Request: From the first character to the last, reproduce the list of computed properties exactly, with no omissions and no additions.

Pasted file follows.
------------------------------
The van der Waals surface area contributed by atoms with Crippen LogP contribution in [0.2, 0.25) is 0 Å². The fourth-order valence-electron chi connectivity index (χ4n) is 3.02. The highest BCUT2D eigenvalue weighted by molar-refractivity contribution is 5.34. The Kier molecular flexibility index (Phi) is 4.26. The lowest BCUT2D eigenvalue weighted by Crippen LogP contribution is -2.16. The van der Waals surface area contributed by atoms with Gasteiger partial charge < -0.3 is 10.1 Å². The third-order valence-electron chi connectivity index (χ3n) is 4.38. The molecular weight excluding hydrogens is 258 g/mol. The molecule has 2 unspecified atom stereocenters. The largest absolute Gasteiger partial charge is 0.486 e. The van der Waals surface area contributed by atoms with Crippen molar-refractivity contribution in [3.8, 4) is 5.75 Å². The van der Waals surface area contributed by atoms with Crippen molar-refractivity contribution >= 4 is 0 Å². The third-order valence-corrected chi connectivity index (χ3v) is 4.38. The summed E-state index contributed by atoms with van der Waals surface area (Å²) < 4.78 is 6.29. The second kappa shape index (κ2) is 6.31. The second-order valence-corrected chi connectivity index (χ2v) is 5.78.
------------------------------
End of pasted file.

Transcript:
The van der Waals surface area contributed by atoms with Crippen LogP contribution in [0.2, 0.25) is 0 Å². The fourth-order valence-electron chi connectivity index (χ4n) is 3.02. The highest BCUT2D eigenvalue weighted by molar-refractivity contribution is 5.34. The Kier molecular flexibility index (Phi) is 4.26. The lowest BCUT2D eigenvalue weighted by Crippen LogP contribution is -2.16. The van der Waals surface area contributed by atoms with Gasteiger partial charge < -0.3 is 10.1 Å². The third-order valence-electron chi connectivity index (χ3n) is 4.38. The molecular weight excluding hydrogens is 258 g/mol. The molecule has 2 unspecified atom stereocenters. The largest absolute Gasteiger partial charge is 0.486 e. The van der Waals surface area contributed by atoms with Crippen molar-refractivity contribution in [3.8, 4) is 5.75 Å². The van der Waals surface area contributed by atoms with Crippen molar-refractivity contribution >= 4 is 0 Å². The third-order valence-corrected chi connectivity index (χ3v) is 4.38. The summed E-state index contributed by atoms with van der Waals surface area (Å²) < 4.78 is 6.29. The second kappa shape index (κ2) is 6.31. The second-order valence-corrected chi connectivity index (χ2v) is 5.78.